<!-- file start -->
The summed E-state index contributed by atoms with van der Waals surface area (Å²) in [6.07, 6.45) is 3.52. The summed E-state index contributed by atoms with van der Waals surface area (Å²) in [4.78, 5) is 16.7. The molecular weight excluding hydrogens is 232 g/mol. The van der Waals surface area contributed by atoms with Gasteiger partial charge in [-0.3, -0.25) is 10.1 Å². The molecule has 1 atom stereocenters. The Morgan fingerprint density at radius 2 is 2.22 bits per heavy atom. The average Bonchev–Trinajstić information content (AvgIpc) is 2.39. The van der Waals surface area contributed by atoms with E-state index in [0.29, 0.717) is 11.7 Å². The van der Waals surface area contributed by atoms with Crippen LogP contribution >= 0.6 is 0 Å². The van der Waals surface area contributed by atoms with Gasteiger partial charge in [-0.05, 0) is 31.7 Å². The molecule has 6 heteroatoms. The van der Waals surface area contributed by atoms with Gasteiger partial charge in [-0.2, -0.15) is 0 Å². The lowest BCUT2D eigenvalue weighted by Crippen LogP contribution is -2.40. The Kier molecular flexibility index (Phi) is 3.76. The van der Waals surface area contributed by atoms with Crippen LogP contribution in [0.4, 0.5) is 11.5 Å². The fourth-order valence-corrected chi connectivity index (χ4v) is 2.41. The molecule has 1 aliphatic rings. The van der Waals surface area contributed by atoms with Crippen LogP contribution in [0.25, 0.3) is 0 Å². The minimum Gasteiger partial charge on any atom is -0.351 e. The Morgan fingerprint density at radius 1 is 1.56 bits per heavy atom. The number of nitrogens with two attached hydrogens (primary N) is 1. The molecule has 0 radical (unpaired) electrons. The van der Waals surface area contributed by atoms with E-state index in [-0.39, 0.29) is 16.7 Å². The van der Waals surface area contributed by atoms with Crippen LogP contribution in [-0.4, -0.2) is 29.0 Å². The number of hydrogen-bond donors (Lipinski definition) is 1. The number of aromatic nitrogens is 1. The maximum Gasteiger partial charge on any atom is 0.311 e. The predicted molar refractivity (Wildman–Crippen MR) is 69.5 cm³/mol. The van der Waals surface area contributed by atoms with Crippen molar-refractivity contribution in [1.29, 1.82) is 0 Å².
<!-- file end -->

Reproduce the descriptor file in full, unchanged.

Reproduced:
The summed E-state index contributed by atoms with van der Waals surface area (Å²) in [6.07, 6.45) is 3.52. The summed E-state index contributed by atoms with van der Waals surface area (Å²) in [4.78, 5) is 16.7. The molecular weight excluding hydrogens is 232 g/mol. The van der Waals surface area contributed by atoms with Gasteiger partial charge in [-0.3, -0.25) is 10.1 Å². The molecule has 1 atom stereocenters. The Morgan fingerprint density at radius 2 is 2.22 bits per heavy atom. The average Bonchev–Trinajstić information content (AvgIpc) is 2.39. The van der Waals surface area contributed by atoms with E-state index in [0.29, 0.717) is 11.7 Å². The van der Waals surface area contributed by atoms with Crippen LogP contribution >= 0.6 is 0 Å². The van der Waals surface area contributed by atoms with Gasteiger partial charge in [-0.05, 0) is 31.7 Å². The molecule has 6 heteroatoms. The van der Waals surface area contributed by atoms with Gasteiger partial charge in [-0.2, -0.15) is 0 Å². The lowest BCUT2D eigenvalue weighted by Crippen LogP contribution is -2.40. The Kier molecular flexibility index (Phi) is 3.76. The van der Waals surface area contributed by atoms with Crippen LogP contribution in [0.4, 0.5) is 11.5 Å². The fourth-order valence-corrected chi connectivity index (χ4v) is 2.41. The molecule has 1 aliphatic rings. The van der Waals surface area contributed by atoms with Crippen LogP contribution in [0.25, 0.3) is 0 Å². The minimum Gasteiger partial charge on any atom is -0.351 e. The Morgan fingerprint density at radius 1 is 1.56 bits per heavy atom. The number of nitrogens with two attached hydrogens (primary N) is 1. The molecule has 0 radical (unpaired) electrons. The van der Waals surface area contributed by atoms with E-state index in [-0.39, 0.29) is 16.7 Å². The van der Waals surface area contributed by atoms with Crippen LogP contribution in [-0.4, -0.2) is 29.0 Å². The number of hydrogen-bond donors (Lipinski definition) is 1. The number of aromatic nitrogens is 1. The maximum Gasteiger partial charge on any atom is 0.311 e. The predicted molar refractivity (Wildman–Crippen MR) is 69.5 cm³/mol. The van der Waals surface area contributed by atoms with Crippen molar-refractivity contribution in [1.29, 1.82) is 0 Å².